The Many Shades of Thomas Dekker
This position may sound familiar to fans of screenwriter and director Gregg Araki (The Doom Generation, Mysterious Skin) who cast Dekker in his latest film Kaboom, in which Dekker plays a bisexual college kid navigating all manner of uncertainty, from who his father is to whom he prefers sleeping with. The actor had dreamed of working on an Araki film since he was 15 and lobbied hard for the role. 'The character fascinated me -- this guy who you believe likes boys who also likes girls yet he doesn't come off that straight. I feel like there are so many people in this world who are searching or don't know or make a decision of what their life is and then someone comes in and breaks it. I never see that in movies, where it's not the sad gay kid whose parents didn't love him or the fabulous partier or the butch football player. Because how many people like that do you really meet on a regular basis? Some people decide from the get-go and some people decide later on.'
Though he will soon be relocating to Vancouver to begin filming his CW show, Secret Circle, and his film Angels Crest, in which he plays a young father, premieres this month at the Tribeca Film Festival, he's also set to begin directing a movie he wrote based on the lives of teenage hustlers and prostitutes in Los Angeles. Dekker spent three years researching for the project (which is being produced by indie-film fairy godmother Christine Vachon), interviewing under-21 sex trade workers in Los Angeles and New York City.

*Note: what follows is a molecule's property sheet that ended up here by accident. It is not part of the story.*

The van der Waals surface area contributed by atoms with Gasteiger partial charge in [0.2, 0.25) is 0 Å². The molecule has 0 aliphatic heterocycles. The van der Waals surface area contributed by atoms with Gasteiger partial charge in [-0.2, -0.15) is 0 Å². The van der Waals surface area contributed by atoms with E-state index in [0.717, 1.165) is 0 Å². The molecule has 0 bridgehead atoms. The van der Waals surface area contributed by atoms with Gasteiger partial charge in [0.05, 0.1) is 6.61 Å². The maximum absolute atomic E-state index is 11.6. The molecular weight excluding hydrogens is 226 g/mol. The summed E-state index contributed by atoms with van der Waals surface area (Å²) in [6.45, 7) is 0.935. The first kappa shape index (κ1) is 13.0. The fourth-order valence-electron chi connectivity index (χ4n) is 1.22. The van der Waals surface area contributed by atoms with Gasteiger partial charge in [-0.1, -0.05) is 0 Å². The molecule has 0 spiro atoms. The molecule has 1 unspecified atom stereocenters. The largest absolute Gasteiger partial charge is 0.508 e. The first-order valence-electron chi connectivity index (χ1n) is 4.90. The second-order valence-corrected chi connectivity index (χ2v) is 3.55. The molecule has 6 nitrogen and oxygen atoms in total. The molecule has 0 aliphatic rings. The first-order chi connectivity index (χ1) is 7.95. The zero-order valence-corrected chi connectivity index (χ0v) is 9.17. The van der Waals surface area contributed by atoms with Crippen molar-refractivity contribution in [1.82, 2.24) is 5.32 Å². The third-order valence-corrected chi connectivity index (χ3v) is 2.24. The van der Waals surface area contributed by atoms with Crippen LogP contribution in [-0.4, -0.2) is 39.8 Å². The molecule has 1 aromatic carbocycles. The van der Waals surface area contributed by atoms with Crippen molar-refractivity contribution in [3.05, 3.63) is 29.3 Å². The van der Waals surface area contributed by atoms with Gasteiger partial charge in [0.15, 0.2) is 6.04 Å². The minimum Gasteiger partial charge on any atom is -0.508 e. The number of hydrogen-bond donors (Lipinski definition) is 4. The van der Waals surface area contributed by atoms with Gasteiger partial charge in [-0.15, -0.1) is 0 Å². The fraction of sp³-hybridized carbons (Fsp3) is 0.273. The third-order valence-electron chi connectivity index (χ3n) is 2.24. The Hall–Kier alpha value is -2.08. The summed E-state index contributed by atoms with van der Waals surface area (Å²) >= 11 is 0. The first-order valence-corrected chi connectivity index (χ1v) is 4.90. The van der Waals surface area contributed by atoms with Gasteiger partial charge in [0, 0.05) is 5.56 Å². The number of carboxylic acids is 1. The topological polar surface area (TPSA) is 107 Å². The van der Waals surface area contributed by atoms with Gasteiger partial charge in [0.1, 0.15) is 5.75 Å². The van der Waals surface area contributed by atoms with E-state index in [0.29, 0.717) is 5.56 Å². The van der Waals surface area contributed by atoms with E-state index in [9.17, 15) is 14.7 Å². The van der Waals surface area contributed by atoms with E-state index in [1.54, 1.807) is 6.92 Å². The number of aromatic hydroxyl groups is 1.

'Love is so complicated, and sex is so complicated, especially when you're young. But there's such a blurred line of what both those things are and how they manifest themselves, especially in harsh circumstances like these. So that's really what the film's about,' he says.
What, then, is the guiding principle of a man jumping between a starring role in a CW teen drama and the director's chair on an indie hustler film? 'I'm trying to make my father proud. He passed away last year, and I think he'd be proud with this trajectory. From the beginning he said, 'If you want to keep doing this, we'll keep doing it,' and I'm still kind of pinching myself now that I'm still doing it 18 years later!'
And how accomplished does he feel at the wise old age of 23? 'Up until about 22, I catastrophically hated birthdays,' he says. 'I've gotten a bit more Zen about it, but I hate -- and it sounds so stupid -- that I'm already this old. I have an addiction to feeling like I'm never wasting time. I have to take everything to the ultimate degree, and I have such a drive to succeed that nothing negative has ever taken over my life -- whether it's too much food, too much anger, too much drinking, too much whatever. It always sort of reaches a breaking point, and then I come back down.'